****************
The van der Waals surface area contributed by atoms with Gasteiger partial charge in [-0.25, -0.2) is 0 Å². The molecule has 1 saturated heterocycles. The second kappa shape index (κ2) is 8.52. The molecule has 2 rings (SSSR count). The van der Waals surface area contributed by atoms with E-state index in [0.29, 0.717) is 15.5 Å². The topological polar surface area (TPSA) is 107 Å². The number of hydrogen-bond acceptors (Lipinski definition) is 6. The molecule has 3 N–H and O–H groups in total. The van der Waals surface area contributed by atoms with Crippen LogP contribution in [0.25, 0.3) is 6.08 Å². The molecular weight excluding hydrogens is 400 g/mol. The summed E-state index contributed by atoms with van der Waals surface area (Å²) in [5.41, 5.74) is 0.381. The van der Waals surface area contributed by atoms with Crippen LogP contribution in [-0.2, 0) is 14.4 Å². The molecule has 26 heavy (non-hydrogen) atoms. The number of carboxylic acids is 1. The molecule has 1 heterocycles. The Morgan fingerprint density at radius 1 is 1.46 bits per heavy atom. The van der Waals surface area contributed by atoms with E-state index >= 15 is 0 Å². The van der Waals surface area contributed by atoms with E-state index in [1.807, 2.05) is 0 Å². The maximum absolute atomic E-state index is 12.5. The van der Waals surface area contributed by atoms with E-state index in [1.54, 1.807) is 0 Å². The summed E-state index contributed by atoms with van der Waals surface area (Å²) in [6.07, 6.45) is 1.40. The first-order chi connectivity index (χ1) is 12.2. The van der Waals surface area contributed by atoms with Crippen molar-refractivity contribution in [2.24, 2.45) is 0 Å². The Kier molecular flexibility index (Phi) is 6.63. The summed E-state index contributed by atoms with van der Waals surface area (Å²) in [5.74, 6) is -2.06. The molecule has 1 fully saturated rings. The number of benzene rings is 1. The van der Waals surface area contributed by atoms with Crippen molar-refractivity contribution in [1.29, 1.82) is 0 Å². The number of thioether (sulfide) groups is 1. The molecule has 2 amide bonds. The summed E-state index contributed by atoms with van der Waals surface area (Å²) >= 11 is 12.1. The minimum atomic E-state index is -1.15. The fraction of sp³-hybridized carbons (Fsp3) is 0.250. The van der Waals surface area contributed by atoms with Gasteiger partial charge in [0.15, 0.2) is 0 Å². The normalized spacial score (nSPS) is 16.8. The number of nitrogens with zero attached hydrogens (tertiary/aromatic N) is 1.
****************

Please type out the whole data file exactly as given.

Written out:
The van der Waals surface area contributed by atoms with Gasteiger partial charge in [-0.25, -0.2) is 0 Å². The molecule has 1 saturated heterocycles. The second kappa shape index (κ2) is 8.52. The molecule has 2 rings (SSSR count). The van der Waals surface area contributed by atoms with E-state index in [0.29, 0.717) is 15.5 Å². The topological polar surface area (TPSA) is 107 Å². The number of hydrogen-bond acceptors (Lipinski definition) is 6. The molecule has 3 N–H and O–H groups in total. The van der Waals surface area contributed by atoms with Crippen LogP contribution in [0.25, 0.3) is 6.08 Å². The molecular weight excluding hydrogens is 400 g/mol. The summed E-state index contributed by atoms with van der Waals surface area (Å²) in [5.41, 5.74) is 0.381. The van der Waals surface area contributed by atoms with Crippen LogP contribution in [-0.2, 0) is 14.4 Å². The molecule has 26 heavy (non-hydrogen) atoms. The number of carboxylic acids is 1. The molecule has 1 heterocycles. The Morgan fingerprint density at radius 1 is 1.46 bits per heavy atom. The van der Waals surface area contributed by atoms with E-state index >= 15 is 0 Å². The van der Waals surface area contributed by atoms with E-state index in [1.807, 2.05) is 0 Å². The maximum absolute atomic E-state index is 12.5. The van der Waals surface area contributed by atoms with E-state index in [1.54, 1.807) is 0 Å². The summed E-state index contributed by atoms with van der Waals surface area (Å²) in [6.07, 6.45) is 1.40. The first-order chi connectivity index (χ1) is 12.2. The van der Waals surface area contributed by atoms with Crippen molar-refractivity contribution in [2.24, 2.45) is 0 Å². The Kier molecular flexibility index (Phi) is 6.63. The summed E-state index contributed by atoms with van der Waals surface area (Å²) in [5.74, 6) is -2.06. The molecule has 1 fully saturated rings. The number of benzene rings is 1. The van der Waals surface area contributed by atoms with Crippen molar-refractivity contribution in [1.29, 1.82) is 0 Å². The number of thioether (sulfide) groups is 1. The molecule has 2 amide bonds. The summed E-state index contributed by atoms with van der Waals surface area (Å²) >= 11 is 12.1. The minimum atomic E-state index is -1.15. The fraction of sp³-hybridized carbons (Fsp3) is 0.250. The van der Waals surface area contributed by atoms with Gasteiger partial charge in [0.15, 0.2) is 0 Å². The normalized spacial score (nSPS) is 16.8. The number of nitrogens with zero attached hydrogens (tertiary/aromatic N) is 1.